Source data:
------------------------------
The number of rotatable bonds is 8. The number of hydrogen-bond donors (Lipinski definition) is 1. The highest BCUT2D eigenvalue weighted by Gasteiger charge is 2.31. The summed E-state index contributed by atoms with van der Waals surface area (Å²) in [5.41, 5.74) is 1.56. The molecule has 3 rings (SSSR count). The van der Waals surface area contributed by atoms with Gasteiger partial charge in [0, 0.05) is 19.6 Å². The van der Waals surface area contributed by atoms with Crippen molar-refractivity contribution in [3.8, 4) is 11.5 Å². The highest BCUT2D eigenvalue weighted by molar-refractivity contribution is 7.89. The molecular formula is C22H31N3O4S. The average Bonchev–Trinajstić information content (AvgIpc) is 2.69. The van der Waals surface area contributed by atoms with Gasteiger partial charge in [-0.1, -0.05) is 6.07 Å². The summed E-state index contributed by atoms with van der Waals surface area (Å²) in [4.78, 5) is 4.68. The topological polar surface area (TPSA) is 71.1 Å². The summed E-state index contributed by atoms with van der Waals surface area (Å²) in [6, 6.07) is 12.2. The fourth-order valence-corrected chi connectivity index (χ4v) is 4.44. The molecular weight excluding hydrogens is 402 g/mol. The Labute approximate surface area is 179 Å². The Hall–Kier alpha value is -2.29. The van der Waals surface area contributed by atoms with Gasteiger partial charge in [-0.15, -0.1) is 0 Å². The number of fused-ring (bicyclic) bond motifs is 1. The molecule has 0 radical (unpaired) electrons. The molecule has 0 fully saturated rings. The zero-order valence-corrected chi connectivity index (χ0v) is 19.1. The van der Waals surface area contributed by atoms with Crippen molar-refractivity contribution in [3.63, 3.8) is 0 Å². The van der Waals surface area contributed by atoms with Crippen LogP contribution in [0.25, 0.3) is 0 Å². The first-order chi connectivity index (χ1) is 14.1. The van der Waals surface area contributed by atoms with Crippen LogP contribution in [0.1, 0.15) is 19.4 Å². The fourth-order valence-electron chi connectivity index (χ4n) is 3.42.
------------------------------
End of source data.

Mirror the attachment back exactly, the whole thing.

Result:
The number of rotatable bonds is 8. The number of hydrogen-bond donors (Lipinski definition) is 1. The highest BCUT2D eigenvalue weighted by Gasteiger charge is 2.31. The summed E-state index contributed by atoms with van der Waals surface area (Å²) in [5.41, 5.74) is 1.56. The molecule has 3 rings (SSSR count). The van der Waals surface area contributed by atoms with Gasteiger partial charge in [0, 0.05) is 19.6 Å². The van der Waals surface area contributed by atoms with Crippen molar-refractivity contribution in [3.8, 4) is 11.5 Å². The highest BCUT2D eigenvalue weighted by molar-refractivity contribution is 7.89. The molecular formula is C22H31N3O4S. The average Bonchev–Trinajstić information content (AvgIpc) is 2.69. The van der Waals surface area contributed by atoms with Gasteiger partial charge in [-0.1, -0.05) is 6.07 Å². The summed E-state index contributed by atoms with van der Waals surface area (Å²) in [4.78, 5) is 4.68. The topological polar surface area (TPSA) is 71.1 Å². The summed E-state index contributed by atoms with van der Waals surface area (Å²) in [6, 6.07) is 12.2. The fourth-order valence-corrected chi connectivity index (χ4v) is 4.44. The molecular weight excluding hydrogens is 402 g/mol. The Labute approximate surface area is 179 Å². The Hall–Kier alpha value is -2.29. The van der Waals surface area contributed by atoms with Gasteiger partial charge in [-0.15, -0.1) is 0 Å². The number of fused-ring (bicyclic) bond motifs is 1. The molecule has 0 radical (unpaired) electrons. The molecule has 0 fully saturated rings. The zero-order valence-corrected chi connectivity index (χ0v) is 19.1. The van der Waals surface area contributed by atoms with Crippen molar-refractivity contribution in [3.63, 3.8) is 0 Å². The van der Waals surface area contributed by atoms with Crippen LogP contribution in [0.25, 0.3) is 0 Å². The first-order chi connectivity index (χ1) is 14.1. The van der Waals surface area contributed by atoms with Crippen LogP contribution in [0.1, 0.15) is 19.4 Å². The fourth-order valence-electron chi connectivity index (χ4n) is 3.42.